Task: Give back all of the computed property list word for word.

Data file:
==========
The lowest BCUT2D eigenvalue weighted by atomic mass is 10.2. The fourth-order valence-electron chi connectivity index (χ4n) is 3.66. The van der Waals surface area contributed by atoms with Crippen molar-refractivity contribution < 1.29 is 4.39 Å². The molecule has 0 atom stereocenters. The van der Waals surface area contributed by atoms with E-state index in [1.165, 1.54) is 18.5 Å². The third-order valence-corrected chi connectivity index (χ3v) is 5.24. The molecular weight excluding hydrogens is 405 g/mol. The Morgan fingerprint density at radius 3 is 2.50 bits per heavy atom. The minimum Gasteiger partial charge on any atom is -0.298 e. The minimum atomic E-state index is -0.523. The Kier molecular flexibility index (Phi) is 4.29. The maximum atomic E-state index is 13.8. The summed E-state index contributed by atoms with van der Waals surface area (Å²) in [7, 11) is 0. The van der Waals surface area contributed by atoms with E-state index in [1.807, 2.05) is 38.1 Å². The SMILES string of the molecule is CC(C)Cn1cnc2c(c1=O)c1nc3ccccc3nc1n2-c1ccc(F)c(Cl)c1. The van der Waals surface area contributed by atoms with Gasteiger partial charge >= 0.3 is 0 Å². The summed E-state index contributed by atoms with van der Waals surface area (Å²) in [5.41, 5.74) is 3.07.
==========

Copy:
The lowest BCUT2D eigenvalue weighted by atomic mass is 10.2. The fourth-order valence-electron chi connectivity index (χ4n) is 3.66. The van der Waals surface area contributed by atoms with Crippen molar-refractivity contribution < 1.29 is 4.39 Å². The molecule has 0 atom stereocenters. The van der Waals surface area contributed by atoms with E-state index in [1.165, 1.54) is 18.5 Å². The third-order valence-corrected chi connectivity index (χ3v) is 5.24. The molecular weight excluding hydrogens is 405 g/mol. The Morgan fingerprint density at radius 3 is 2.50 bits per heavy atom. The minimum Gasteiger partial charge on any atom is -0.298 e. The minimum atomic E-state index is -0.523. The Kier molecular flexibility index (Phi) is 4.29. The maximum atomic E-state index is 13.8. The summed E-state index contributed by atoms with van der Waals surface area (Å²) in [7, 11) is 0. The van der Waals surface area contributed by atoms with E-state index in [1.807, 2.05) is 38.1 Å². The SMILES string of the molecule is CC(C)Cn1cnc2c(c1=O)c1nc3ccccc3nc1n2-c1ccc(F)c(Cl)c1. The van der Waals surface area contributed by atoms with Gasteiger partial charge >= 0.3 is 0 Å². The summed E-state index contributed by atoms with van der Waals surface area (Å²) in [5.41, 5.74) is 3.07.